Manufacturing jobs (any jobs, really) are a hot-button topic these days, and our President has made no secret of his desire for big companies, and Apple in particular, to make more products here. In a Wednesday interview with Jim Cramer on CNBC’s Mad Money, Apple CEO Tim Cook announced that Apple is creating a fund to promote advanced manufacturing in the United States, and seeding it with $1 billion to start.

CBNC.com has the video and a complete transcript of the wide-ranging conversation, and it’s worth a watch. These are the points that most piqued our interest—OK, and one that just made us laugh.

On creating jobs

Cramer asked Cook straight up, “You’re a huge company. What are you doing to create jobs?”

Cook responded that Apple had created 2 million jobs in the U.S., a stat he’d also mentioned in Tuesday’s Q2 earnings call. But this time he broke it down, and naturally those workers aren’t all wearing Apple logos on their shirts. Still, a lot of them are: Cook spoke of 25,000 employees doing R&D; 6,000 at Apple’s facility in Austin, Texas; plus all the employees at Apple’s retail stores. That’s nowhere near 2 million, but Cook also counts U.S. suppliers who make components here, like Corning glass and 3M adhesives used in iPhones and iPads.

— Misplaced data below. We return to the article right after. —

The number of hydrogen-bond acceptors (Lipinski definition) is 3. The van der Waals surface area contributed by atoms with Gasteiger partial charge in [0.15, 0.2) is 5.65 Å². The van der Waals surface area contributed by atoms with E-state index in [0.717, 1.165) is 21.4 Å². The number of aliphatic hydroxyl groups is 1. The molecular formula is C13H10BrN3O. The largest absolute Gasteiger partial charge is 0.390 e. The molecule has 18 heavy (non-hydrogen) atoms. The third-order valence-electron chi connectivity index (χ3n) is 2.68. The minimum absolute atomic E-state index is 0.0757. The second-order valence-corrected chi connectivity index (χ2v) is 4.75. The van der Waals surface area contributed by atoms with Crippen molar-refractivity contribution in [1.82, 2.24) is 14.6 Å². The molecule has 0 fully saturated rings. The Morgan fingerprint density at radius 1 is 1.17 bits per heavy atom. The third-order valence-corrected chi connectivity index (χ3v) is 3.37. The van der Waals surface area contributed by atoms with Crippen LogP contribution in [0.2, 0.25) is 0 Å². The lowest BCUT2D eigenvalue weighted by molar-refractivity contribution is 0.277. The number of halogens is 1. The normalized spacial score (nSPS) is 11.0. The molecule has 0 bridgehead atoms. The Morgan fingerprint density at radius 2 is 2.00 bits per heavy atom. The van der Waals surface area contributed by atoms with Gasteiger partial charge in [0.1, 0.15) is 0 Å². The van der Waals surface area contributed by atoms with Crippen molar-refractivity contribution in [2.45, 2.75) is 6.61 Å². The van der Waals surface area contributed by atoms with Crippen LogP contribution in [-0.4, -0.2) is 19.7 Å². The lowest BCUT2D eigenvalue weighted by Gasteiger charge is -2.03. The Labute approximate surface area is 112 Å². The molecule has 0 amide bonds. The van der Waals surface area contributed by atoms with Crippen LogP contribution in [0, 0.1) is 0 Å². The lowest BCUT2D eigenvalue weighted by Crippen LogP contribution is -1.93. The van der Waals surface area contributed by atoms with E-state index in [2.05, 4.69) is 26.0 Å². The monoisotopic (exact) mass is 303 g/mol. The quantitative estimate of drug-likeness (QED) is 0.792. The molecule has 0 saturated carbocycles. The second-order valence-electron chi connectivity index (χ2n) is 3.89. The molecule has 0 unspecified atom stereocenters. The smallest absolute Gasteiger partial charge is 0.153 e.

Cook also gave Apple credit for its huge developer community. “And this developer community is almost 1.5 million people now,” he said. “These are folks from really small businesses, a party of one, to larger companies. And they’re writing apps that change the world. And we’re giving them the platform. And we’ve created an incredible store that allows them to sell their product in 155 countries in the world. It’s a really unbelievable empowering experience as a new business.”

Apple already invests in the developer community in different ways, from its new developer center in India to smaller gestures like offering WWDC scholarships and letting newbie developers tinker with Xcode before paying for the Developer Program. Cook also told Cramer that Apple would be putting more money behind teaching people to code, with announcements to come this summer. (Bet on WWDC.)

But Cook went on: “In the other category, manufacturing, we asked ourselves, ‘How can we get more people to do advanced manufacturing in the United States?’ And I’m proud to tell you that we’re creating an advanced manufacturing fund. We’re initially putting $1 billion in the fund.”

The fund will invest in small American companies manufacturing products here. Cook said Apple would announce the first investment from the fund this month. Apple could focus on companies that make components, but we selfishly hope the fund’s investments leads to more advanced accessories for our favorite Apple gadgets, like smart bands for the Apple Watch, new kinds of HomeKit devices, or wireless charging accessories.



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